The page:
Mobile and the rise of the smart buyer | GigaOM
27% of US smartphone users will use the device during in-store holiday shopping: A new Deloitte survey (Oct 26) of 5,000 U.S. consumers says of the 42% of consumers who own a smartphone, 27% will use the device while shopping for the holidays. 67% of these shoppers will use the devices to find store locations, 59% to compare prices, 46% to check product availability, 45% to shop at online stores, and 40% will scan bar codes.  

Mobile and the rise of the smart buyer | GigaOM

27% of US smartphone users will use the device during in-store holiday shopping: A new Deloitte survey (Oct 26) of 5,000 U.S. consumers says of the 42% of consumers who own a smartphone, 27% will use the device while shopping for the holidays. 67% of these shoppers will use the devices to find store locations, 59% to compare prices, 46% to check product availability, 45% to shop at online stores, and 40% will scan bar codes.  

The Tech That Will Prevent The Next Big Foodborne Illness Outbreak | Fast Company
By tracking every step of the food production process, the next time people start getting sick from cantaloupes, it will be much easier to find which farms are clean, and which are responsible.
Food contamination has been in the news recently, and for good reason; at this moment, people in the U.S. are still getting sick from cantaloupe tainted with listeria. Every year, there are over 76 million food-related illnesses. And at least some of them could be prevented if suppliers used more comprehensive tracking systems.
Case in point: Using technology from IBM and food safety-technology company N2N Global, fruit and vegetable co-op Cherry Central can look at a bottle of its juice and tell you what oranges went into it, when the oranges were harvested, where they were harvested, who harvested them, where they were located through the entire process, when they were transported, what transport vehicle was used, and who the oranges were sent to. All of the data can be viewed and analyzed in real-time, courtesy of IBM’s analytics capabilities.
Every time a food product is moved or touched by someone new, supply chain data can be updated via mobile phone with information about date, time, location, temperature, and food safety compliance.

The Tech That Will Prevent The Next Big Foodborne Illness Outbreak | Fast Company

By tracking every step of the food production process, the next time people start getting sick from cantaloupes, it will be much easier to find which farms are clean, and which are responsible.

Food contamination has been in the news recently, and for good reason; at this moment, people in the U.S. are still getting sick from cantaloupe tainted with listeria. Every year, there are over 76 million food-related illnesses. And at least some of them could be prevented if suppliers used more comprehensive tracking systems.

Case in point: Using technology from IBM and food safety-technology company N2N Global, fruit and vegetable co-op Cherry Central can look at a bottle of its juice and tell you what oranges went into it, when the oranges were harvested, where they were harvested, who harvested them, where they were located through the entire process, when they were transported, what transport vehicle was used, and who the oranges were sent to. All of the data can be viewed and analyzed in real-time, courtesy of IBM’s analytics capabilities.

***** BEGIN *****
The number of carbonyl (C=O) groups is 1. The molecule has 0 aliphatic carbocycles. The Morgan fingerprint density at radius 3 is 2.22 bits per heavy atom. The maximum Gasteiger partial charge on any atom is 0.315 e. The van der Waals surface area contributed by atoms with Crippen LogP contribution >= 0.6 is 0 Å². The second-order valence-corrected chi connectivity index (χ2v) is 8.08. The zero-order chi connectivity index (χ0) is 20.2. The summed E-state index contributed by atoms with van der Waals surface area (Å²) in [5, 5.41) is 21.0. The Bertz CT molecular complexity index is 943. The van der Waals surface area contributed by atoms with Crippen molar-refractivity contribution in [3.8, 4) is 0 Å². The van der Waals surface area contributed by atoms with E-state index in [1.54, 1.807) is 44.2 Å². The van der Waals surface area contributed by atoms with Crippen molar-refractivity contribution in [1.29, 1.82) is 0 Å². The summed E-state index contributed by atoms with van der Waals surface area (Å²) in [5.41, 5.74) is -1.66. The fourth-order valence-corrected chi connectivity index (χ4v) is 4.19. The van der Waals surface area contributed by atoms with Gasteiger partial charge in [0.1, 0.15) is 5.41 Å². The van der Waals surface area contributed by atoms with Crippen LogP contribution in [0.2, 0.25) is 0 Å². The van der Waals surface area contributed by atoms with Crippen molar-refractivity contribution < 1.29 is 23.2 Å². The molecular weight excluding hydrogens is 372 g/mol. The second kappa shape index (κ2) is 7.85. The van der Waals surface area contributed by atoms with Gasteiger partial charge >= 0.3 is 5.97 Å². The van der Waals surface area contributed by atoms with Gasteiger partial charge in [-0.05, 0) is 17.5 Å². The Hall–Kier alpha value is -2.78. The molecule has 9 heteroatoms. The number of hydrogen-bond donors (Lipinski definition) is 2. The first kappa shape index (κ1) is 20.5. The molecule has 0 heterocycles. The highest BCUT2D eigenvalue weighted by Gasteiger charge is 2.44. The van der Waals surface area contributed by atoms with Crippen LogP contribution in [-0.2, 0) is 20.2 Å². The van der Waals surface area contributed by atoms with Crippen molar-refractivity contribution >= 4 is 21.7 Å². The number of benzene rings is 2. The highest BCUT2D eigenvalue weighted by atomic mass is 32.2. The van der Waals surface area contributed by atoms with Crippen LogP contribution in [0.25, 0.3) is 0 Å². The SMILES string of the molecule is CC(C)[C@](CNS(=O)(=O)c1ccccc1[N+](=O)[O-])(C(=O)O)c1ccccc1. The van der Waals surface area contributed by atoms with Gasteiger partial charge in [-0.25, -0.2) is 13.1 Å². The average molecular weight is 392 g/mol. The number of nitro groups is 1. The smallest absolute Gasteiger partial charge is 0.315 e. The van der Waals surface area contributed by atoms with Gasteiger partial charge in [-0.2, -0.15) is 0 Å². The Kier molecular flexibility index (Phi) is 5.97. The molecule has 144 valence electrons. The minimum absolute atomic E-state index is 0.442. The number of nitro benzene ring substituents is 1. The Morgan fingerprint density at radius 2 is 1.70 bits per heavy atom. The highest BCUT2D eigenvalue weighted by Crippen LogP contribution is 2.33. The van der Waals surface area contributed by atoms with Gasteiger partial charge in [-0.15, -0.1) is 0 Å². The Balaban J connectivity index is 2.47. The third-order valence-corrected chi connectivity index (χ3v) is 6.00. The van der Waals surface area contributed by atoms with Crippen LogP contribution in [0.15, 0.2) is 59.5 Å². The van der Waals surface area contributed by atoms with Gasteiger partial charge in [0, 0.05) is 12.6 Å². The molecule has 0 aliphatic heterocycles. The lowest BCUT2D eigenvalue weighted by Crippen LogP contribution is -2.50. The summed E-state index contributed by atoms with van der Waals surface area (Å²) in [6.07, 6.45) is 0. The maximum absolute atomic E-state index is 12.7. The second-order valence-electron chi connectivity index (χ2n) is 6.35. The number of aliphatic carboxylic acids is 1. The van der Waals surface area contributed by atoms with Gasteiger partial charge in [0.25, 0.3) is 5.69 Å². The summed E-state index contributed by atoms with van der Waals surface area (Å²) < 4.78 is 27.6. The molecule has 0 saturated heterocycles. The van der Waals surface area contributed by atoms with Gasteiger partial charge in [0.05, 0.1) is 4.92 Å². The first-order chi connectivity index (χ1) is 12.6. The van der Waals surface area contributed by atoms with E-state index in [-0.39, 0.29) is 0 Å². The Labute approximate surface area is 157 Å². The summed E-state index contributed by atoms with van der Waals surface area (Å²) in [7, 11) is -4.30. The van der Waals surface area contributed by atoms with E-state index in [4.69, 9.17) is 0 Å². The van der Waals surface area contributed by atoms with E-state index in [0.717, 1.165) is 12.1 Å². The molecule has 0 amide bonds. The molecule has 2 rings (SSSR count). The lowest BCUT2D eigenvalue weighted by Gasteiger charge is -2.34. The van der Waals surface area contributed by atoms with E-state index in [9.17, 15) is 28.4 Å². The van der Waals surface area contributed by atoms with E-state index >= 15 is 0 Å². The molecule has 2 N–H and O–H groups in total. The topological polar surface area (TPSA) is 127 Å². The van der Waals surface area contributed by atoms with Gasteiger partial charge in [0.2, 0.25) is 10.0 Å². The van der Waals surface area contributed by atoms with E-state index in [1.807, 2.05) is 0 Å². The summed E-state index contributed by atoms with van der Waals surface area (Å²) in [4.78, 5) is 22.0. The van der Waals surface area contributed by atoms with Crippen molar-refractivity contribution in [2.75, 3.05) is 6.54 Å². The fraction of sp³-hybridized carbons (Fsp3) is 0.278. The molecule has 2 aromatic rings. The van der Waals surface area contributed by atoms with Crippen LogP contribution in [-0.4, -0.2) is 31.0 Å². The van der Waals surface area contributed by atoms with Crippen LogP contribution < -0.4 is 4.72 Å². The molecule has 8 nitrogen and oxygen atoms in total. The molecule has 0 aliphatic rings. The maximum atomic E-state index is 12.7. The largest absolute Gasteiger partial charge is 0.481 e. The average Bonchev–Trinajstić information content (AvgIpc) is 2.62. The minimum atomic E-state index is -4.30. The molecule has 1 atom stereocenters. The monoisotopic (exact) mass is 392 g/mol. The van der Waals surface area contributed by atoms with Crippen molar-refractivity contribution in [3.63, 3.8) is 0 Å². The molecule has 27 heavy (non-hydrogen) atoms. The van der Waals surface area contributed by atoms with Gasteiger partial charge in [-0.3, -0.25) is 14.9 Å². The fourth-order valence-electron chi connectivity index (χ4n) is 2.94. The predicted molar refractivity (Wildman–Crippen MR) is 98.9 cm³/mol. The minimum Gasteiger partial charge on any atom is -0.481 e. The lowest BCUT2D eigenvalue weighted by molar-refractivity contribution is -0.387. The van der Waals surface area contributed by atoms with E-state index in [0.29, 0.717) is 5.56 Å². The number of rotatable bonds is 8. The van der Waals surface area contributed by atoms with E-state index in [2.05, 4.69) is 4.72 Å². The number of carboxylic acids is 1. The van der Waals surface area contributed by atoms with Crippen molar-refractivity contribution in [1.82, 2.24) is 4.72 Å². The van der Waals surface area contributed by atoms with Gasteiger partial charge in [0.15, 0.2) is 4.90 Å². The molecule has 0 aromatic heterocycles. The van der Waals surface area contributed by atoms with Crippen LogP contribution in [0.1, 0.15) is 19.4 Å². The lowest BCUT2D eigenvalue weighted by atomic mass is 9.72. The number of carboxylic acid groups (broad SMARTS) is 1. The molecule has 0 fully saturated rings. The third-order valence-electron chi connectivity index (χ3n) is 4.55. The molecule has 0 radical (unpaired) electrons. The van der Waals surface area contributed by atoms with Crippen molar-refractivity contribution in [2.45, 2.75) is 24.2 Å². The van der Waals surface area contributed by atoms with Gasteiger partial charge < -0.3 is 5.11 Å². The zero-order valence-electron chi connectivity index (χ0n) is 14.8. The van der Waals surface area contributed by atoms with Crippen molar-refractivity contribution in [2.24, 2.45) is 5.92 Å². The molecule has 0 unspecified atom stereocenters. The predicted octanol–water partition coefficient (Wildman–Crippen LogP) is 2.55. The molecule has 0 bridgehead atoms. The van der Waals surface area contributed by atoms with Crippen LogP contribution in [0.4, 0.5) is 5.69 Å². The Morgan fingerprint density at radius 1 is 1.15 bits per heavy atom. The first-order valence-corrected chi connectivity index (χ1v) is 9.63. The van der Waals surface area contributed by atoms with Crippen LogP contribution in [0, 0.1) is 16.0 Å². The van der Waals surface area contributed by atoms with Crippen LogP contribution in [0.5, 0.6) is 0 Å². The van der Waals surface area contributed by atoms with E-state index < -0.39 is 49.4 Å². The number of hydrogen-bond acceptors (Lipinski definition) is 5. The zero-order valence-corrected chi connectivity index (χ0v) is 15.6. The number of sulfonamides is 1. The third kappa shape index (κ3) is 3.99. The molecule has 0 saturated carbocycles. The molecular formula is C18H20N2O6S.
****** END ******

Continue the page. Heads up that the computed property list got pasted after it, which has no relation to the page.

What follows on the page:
Every time a food product is moved or touched by someone new, supply chain data can be updated via mobile phone with information about date, time, location, temperature, and food safety compliance.

Smart systems that combine microprocessor control, connectivity and a high-level operating system will grow from a $1 trillion market today to $2 trillion by 2015.

Smart Systems to Top $1 Trillion | Business Analytics | Smarter Technology

Smart systems are proliferating in nearly all fields. And their use covers quite a broad range, including smart household appliances, smartphone navigation apps, smart security apps that identify suspicious activity, and supercomputers that use artificial intelligence to give expert medical or legal advice.

Already there are 1.8 billion smart systems in service worldwide, cutting across every application area under the sun—from personal hygiene to public transportation—but that number will more than double to over 4 billion over the next five years.

Step into the Smarter Planet Time Machine!
For a little Friday Fun, try one of these three settings:
…One Week Ago
…One Month Ago
…One Year Ago
Or to really rev up your Flux Capacitor, try the Random button to sample one of the more than 3600 posts about All Things Smarter since we went back to the future in Nov. 2008.
Want to hold Smarter Planet in your hand? Get the mobile apps for iOS and Android.
Of course, you can always browse through the misty mountains of Smarter Time via the Archive. Or for a real time warp, scroll through all the Time Machine posts.

Step into the Smarter Planet Time Machine!

For a little Friday Fun, try one of these three settings: